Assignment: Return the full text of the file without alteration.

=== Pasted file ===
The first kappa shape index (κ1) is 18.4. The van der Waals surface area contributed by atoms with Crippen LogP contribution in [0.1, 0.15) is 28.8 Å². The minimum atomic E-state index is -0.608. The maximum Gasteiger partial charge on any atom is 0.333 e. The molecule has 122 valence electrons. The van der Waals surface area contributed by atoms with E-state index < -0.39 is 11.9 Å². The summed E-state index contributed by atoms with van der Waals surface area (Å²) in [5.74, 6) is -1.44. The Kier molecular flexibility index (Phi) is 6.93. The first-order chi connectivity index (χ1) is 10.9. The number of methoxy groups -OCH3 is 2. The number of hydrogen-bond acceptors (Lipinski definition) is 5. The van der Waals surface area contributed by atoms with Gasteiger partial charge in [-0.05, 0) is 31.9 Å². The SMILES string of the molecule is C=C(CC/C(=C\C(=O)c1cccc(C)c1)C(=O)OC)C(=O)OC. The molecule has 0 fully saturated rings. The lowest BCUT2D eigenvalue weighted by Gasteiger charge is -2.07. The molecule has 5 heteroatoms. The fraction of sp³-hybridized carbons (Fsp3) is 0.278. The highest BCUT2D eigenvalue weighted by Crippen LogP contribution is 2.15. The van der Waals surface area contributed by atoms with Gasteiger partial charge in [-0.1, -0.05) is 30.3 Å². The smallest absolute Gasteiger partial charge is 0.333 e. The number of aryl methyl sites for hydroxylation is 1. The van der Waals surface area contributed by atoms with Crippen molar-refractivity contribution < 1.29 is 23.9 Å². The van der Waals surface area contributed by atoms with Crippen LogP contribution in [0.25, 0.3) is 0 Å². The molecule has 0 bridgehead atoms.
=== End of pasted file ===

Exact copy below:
The first kappa shape index (κ1) is 18.4. The van der Waals surface area contributed by atoms with Crippen LogP contribution in [0.1, 0.15) is 28.8 Å². The minimum atomic E-state index is -0.608. The maximum Gasteiger partial charge on any atom is 0.333 e. The molecule has 122 valence electrons. The van der Waals surface area contributed by atoms with E-state index < -0.39 is 11.9 Å². The summed E-state index contributed by atoms with van der Waals surface area (Å²) in [5.74, 6) is -1.44. The Kier molecular flexibility index (Phi) is 6.93. The first-order chi connectivity index (χ1) is 10.9. The number of methoxy groups -OCH3 is 2. The number of hydrogen-bond acceptors (Lipinski definition) is 5. The van der Waals surface area contributed by atoms with Gasteiger partial charge in [-0.05, 0) is 31.9 Å². The SMILES string of the molecule is C=C(CC/C(=C\C(=O)c1cccc(C)c1)C(=O)OC)C(=O)OC. The molecule has 0 fully saturated rings. The lowest BCUT2D eigenvalue weighted by Gasteiger charge is -2.07. The molecule has 5 heteroatoms. The fraction of sp³-hybridized carbons (Fsp3) is 0.278. The highest BCUT2D eigenvalue weighted by Crippen LogP contribution is 2.15. The van der Waals surface area contributed by atoms with Gasteiger partial charge in [-0.1, -0.05) is 30.3 Å². The smallest absolute Gasteiger partial charge is 0.333 e. The number of aryl methyl sites for hydroxylation is 1. The van der Waals surface area contributed by atoms with Crippen molar-refractivity contribution < 1.29 is 23.9 Å². The van der Waals surface area contributed by atoms with Crippen LogP contribution in [0.25, 0.3) is 0 Å². The molecule has 0 bridgehead atoms.